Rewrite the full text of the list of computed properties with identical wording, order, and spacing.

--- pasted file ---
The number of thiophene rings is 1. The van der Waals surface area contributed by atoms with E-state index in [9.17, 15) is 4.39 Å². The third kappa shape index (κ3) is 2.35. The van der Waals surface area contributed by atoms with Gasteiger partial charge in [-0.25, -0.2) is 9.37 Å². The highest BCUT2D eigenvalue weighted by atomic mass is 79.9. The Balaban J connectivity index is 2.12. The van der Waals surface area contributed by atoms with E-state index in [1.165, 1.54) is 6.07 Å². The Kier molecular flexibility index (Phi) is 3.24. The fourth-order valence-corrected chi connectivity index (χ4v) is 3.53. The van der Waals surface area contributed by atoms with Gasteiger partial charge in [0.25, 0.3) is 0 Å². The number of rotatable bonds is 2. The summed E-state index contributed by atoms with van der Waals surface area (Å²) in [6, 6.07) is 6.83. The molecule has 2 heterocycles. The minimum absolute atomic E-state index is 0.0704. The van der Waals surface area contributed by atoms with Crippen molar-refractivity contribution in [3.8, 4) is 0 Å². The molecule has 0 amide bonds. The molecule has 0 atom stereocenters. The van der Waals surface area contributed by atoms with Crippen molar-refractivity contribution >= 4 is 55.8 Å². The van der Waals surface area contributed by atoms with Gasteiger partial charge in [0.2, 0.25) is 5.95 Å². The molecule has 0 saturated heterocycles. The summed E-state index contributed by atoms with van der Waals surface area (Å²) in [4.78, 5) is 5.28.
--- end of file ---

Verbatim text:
The number of thiophene rings is 1. The van der Waals surface area contributed by atoms with E-state index in [9.17, 15) is 4.39 Å². The third kappa shape index (κ3) is 2.35. The van der Waals surface area contributed by atoms with Gasteiger partial charge in [-0.25, -0.2) is 9.37 Å². The highest BCUT2D eigenvalue weighted by atomic mass is 79.9. The Balaban J connectivity index is 2.12. The van der Waals surface area contributed by atoms with E-state index in [1.165, 1.54) is 6.07 Å². The Kier molecular flexibility index (Phi) is 3.24. The fourth-order valence-corrected chi connectivity index (χ4v) is 3.53. The van der Waals surface area contributed by atoms with Gasteiger partial charge in [0.25, 0.3) is 0 Å². The number of rotatable bonds is 2. The summed E-state index contributed by atoms with van der Waals surface area (Å²) in [6, 6.07) is 6.83. The molecule has 2 heterocycles. The minimum absolute atomic E-state index is 0.0704. The van der Waals surface area contributed by atoms with Crippen molar-refractivity contribution in [3.8, 4) is 0 Å². The molecule has 0 amide bonds. The molecule has 0 atom stereocenters. The van der Waals surface area contributed by atoms with Crippen molar-refractivity contribution >= 4 is 55.8 Å². The van der Waals surface area contributed by atoms with Gasteiger partial charge in [0.2, 0.25) is 5.95 Å². The molecule has 0 saturated heterocycles. The summed E-state index contributed by atoms with van der Waals surface area (Å²) in [4.78, 5) is 5.28.